What a luxury it is
- to wake up every morning and feel safe;
- to see policemen on the street and know that you can ask them for help;
- to say and write whatever you want whenever you want;
- to dress the way you like;
- to be free.
In this Western part of the world, the word “justice” has not lost its meaning yet. However, defenders of human rights in Turkey have to fight for this justice every single day. It takes courage. It takes energy. It takes strength. It takes sleepless nights. And, maybe most of all, it takes an endless belief in the good of mankind.
Last week, Tuluhan Tekelioğlu came to the Turkish film festival (Festival du Cinéma de Turquie) in Paris to present one of her latest documentaries called “Üvey Evlat” (“Step Child”) at the cinema Le Brady. Being a well-known journalist, writer and director of documentaries at the same time, she has the clear-sightedness, idealism and analytic mind it takes to put the unspeakable and unthinkable into words and pictures. What can you tell about a country on a screen in 53 minutes? You will be surprised. In her documentary, Tuluhan Tekelioğlu succeeded in creating a mosaic of many different voices: artists, actors, sculptors, writers, musicians, politicians, poets – all of them tell their personal stories about how they have been struggling for democracy in their homeland. Politically speaking, they are regarded as traitors of their country. They are Turkey’s “step children”, loved by one part of the population, hated by the other. Among them, we find pianist and composer Fazıl Say, writer Ahmet Ümit, sculptor Mehmet Aksoy, musician and writer Zülfü Livaneli, poet and journalist Sunay Akın, actress Şebnem Sönmez and many others. They all have something in common: their passion for art and their ardent wish to struggle for a more democratic Turkey. To this very day, they are all punished for their idealism. Most of them lost their jobs. Their works have been censured or destroyed. Lawsuits are regularly filed against them. However, they continue to fight with all the strength that characterizes those who have a clear conscience.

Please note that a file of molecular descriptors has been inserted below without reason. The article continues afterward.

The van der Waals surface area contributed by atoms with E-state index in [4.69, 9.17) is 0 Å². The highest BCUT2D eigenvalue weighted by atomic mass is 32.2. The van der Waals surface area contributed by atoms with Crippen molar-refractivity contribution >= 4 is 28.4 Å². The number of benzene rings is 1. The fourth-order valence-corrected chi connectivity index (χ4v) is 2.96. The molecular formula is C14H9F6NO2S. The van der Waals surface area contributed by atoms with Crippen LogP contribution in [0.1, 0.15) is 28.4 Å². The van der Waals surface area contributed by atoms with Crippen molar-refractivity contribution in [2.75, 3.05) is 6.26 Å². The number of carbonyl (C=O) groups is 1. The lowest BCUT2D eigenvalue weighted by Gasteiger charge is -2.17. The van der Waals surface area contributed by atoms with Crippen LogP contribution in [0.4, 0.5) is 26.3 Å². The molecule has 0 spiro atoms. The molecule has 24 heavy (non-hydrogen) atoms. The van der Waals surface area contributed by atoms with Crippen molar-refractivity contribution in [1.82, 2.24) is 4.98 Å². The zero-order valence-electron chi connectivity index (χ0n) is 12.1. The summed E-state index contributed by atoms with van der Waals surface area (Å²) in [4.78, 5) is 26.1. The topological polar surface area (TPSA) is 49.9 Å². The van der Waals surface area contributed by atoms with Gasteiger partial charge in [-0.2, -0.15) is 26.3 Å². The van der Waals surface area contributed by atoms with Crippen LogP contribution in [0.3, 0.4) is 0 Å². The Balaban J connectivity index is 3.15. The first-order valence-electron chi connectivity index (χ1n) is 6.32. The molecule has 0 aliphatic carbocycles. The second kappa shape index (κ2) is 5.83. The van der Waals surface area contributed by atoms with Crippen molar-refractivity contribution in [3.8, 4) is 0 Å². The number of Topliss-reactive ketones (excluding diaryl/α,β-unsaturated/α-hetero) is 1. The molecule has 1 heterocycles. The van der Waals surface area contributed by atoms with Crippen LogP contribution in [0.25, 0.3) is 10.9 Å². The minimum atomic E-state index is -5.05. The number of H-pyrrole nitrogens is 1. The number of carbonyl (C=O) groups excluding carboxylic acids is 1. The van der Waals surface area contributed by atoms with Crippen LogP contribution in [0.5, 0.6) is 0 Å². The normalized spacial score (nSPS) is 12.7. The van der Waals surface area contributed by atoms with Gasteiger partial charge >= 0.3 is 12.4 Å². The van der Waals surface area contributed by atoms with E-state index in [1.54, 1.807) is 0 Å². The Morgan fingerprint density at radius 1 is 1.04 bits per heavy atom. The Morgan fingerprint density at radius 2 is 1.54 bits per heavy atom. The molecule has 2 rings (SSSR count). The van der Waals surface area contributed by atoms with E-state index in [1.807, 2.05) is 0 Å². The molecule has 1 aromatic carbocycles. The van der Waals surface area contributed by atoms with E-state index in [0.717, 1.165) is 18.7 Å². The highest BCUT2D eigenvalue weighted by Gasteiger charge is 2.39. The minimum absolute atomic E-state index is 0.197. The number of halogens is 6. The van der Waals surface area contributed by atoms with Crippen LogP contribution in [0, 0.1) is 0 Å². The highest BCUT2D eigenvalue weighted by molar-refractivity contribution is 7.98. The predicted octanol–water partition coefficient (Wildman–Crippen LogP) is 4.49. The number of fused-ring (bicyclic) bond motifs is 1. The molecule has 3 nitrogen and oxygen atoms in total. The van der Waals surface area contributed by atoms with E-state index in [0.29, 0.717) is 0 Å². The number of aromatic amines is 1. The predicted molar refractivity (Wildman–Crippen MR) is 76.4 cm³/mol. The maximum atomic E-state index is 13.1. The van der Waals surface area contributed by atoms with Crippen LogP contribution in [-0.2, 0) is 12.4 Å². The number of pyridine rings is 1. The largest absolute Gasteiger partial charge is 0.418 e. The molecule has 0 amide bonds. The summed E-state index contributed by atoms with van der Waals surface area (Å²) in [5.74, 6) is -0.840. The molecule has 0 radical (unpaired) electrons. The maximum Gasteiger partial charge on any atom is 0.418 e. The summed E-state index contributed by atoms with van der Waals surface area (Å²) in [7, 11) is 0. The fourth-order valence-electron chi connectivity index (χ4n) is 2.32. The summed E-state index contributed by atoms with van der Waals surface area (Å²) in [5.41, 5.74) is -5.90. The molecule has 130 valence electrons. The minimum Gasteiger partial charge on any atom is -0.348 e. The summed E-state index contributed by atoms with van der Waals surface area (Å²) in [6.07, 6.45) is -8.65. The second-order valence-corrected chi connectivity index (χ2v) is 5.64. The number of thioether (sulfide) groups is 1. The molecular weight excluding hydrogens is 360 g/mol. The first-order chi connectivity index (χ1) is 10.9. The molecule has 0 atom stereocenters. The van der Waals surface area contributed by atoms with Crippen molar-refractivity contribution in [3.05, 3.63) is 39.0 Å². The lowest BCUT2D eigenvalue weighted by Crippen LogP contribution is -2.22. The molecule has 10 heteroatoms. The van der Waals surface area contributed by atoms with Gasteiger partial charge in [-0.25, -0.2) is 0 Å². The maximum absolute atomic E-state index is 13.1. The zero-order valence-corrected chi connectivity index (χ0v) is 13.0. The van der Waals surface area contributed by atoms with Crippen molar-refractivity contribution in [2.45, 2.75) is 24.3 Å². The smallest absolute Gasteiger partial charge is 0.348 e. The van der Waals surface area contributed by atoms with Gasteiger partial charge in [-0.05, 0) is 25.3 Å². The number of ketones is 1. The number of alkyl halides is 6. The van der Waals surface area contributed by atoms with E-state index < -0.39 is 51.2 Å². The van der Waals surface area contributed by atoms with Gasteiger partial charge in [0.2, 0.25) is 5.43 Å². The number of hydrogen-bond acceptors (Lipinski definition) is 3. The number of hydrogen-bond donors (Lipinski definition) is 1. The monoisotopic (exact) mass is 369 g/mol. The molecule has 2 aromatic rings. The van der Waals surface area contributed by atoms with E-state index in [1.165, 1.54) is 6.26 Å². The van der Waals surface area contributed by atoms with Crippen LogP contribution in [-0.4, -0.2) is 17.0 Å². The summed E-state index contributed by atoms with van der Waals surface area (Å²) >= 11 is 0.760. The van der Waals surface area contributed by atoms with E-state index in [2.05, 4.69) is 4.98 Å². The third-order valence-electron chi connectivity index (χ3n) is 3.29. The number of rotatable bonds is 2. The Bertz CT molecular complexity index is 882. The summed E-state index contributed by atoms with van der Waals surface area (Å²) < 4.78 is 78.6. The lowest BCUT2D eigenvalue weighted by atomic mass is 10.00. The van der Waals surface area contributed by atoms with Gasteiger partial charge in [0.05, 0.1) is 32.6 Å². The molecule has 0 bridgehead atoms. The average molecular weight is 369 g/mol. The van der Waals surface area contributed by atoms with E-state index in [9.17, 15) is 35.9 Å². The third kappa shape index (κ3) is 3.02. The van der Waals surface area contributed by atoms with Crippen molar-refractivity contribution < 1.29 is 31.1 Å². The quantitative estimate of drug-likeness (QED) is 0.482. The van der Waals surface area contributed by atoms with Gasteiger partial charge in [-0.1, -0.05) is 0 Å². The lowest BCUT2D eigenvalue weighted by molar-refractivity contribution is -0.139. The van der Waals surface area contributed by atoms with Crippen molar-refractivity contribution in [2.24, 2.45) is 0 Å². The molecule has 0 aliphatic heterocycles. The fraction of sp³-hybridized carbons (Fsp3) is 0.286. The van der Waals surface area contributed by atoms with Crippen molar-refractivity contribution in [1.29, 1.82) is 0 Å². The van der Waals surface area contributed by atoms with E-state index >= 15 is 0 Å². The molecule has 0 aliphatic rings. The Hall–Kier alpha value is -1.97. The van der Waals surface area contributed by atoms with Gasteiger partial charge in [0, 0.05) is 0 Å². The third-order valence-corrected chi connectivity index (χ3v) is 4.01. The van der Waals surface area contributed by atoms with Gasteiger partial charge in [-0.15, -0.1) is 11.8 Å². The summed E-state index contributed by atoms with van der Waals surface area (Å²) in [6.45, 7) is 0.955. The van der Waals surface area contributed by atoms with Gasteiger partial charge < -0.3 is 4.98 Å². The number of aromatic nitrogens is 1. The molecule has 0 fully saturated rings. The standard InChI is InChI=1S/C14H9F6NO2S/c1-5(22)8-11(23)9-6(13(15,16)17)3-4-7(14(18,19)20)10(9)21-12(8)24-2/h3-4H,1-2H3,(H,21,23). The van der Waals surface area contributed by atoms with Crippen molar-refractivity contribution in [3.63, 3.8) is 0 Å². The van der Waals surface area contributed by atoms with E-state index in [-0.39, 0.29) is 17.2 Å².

At the end, Tuluhan Tekelioğlu answered the questions of her audience in flawless French. Highly aesthetic in terms of sensitive filming techniques and musical background, this documentary is indeed a real work of art. It shows us what you can put into 53 minutes: Bitter truth. Profound idealism. And indestructible hope.
Recently, Tuluhan Tekelioğlu’s book of the same name was published where the 18 interviews partly shown in the documentary were printed in their entire length.
- “What I can do is to grow flowers and to understand people. To spread joy, to read, to dance, to sing songs. As an actor, I can add beauty to this world. This is the path I choose” (Şebnem Sönmez, theatre, movie and TV actress).
- “We need to learn how to love one another. The first thing, I will teach my son is to love. Then he will learn how to struggle for what he loves. And he will learn how much courage this takes” (Barış Atay, actor).
- “If I keep my mouth shut, my children and their kids will have to face an even more terrifying future”(Ahmet Ümit, writer).
- “Whatever happens, the flame flickering within an artist will never die” (Arda Aktar, Opera singer).
- “We have one single future. And it is us who determine today what this future will be like” (Levent Üzümcü, actor).